Tuesday, October 28, 2008
The Truman Show
The Truman Show; science-fiction tragicomedy, USA, 1998; D: Peter Weir, S: Jim Carrey, Ed Harris, Laura Linney, Noah Emmerich, Natascha McElhone, Paul Giamatti, Holland Taylor, Brian Delate, Harry Shearer, Philip Baker Hall
24 hours a day, 7 days a week, 30 years in a lifetime: those are the dates for the ultimate and most popular documentary channel in the world: "The Truman Show". For over 10,909 days over 1.7 billion people around the world turn on their TV sets anytime they want to watch the life of insurance salesman Truman Burbank. The only catch—Truman is completely unaware of that. Slightly passively, the sympathetic Truman lives his ordinary life with fake wife Meryl and fake friend Marlon, until he starts questioning his world. When he finally arrives at the end of his fake set on the sea, the author of the show, Christof, tries to stop him. But Truman exits anyway.
Here and there a movie shows up that contains such a sensationally original plot that it blows your mind. From the scenes where the viewers have photos of Truman on their walls instead of their own life up to the camera in a button, the screenwriter Andrew Niccol had an idea that's as genius as it is simple—what if a normal man would find out that his whole private life is just a TV show that was aired publicly all around the world? Unbelievably brilliant for its time, predicting the arrival of voyeuristic reality shows like "Big Brother", "The Truman Show" quickly entered the anthology of big budget Hollywood experimental films, and despite its commercial success the critics suddenly looked at comedian Jim Carrey in a different light for embodying the innocent, sympathetic title character without privacy. It's a beautiful example how the authors crafted a magical mood (the original screenplay, set in New York, was even darker, with a fascinating "meeting" of actors of the show and Christof), also thanks to the emotional engagement by director Peter Weir who used unusual camera angles and wide lenses to create the feeling of thousands of secret cameras in that show, achieving a career zenith. Niccol evoked the Greek mythology, by turning the ordinary story of an insurance salesman who cannot leave his town to find the girl he loves into an extraordinary, subconscious allegory about people battling the gods of destiny, the modern Moirai, who want to stop their wishes and dictate their life.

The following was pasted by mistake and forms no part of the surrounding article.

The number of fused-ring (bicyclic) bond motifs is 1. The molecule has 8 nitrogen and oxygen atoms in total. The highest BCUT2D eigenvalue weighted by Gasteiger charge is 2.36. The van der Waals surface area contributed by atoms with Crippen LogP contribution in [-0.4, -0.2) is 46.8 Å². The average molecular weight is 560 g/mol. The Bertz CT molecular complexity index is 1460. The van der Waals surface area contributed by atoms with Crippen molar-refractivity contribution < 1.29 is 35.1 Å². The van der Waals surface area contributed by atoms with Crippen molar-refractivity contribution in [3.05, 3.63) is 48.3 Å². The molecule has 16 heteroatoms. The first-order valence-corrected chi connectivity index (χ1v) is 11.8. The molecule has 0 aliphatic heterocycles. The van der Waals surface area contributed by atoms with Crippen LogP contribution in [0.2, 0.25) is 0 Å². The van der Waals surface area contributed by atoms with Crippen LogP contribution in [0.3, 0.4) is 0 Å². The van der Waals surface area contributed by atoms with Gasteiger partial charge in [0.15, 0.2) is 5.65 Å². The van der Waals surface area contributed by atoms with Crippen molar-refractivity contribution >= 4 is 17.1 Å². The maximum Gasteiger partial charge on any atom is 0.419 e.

Bizarre and close at the same time: it is simply remarkable how Truman's ordinary little life can have such an importance, such a preciousness to the whole world. And it also speaks volumes about manipulation and classical conditioning used to instill a water-phobia into Truman in order to permanently keep him on the island. Still, it is a pity that the first half, which just follows Truman's routines in life, becomes rather tiresome after a while, since the second half that shows how the crew operates the show is much more fascinating, but rather too sparse. And there will always be numerous thoughts about some unused opportunities, like what would happen if Truman became a criminal? Likewise, it is a shame that not much from Truman's intimacy was shown—like taking a bath or being intimate with his wife—since it is essential and logical for such a theme. Among the unforgettable esoteric scenes is also the one where, due to technology, the fake Sun rises in the middle of the night, the visual style is virtuoso set up, the writing is unique ("He has the world's most recognizable face. He can't just disappear.") and the score is magical. Ed Harris is brilliant as the show's "creator" Christof—who is, fascinatingly, both evil (for deceiving and "imprisoning" Truman all his life) and good at the same time (for protecting his "star" from the "sick outside world", supplying him with friends, a dream job, family and not allowing bad things to happen)—the final dialogue between Truman and Christof is one of the great moments of the 90s, with the images evoking the Flammarion engraving, while the authors achieved a shining film.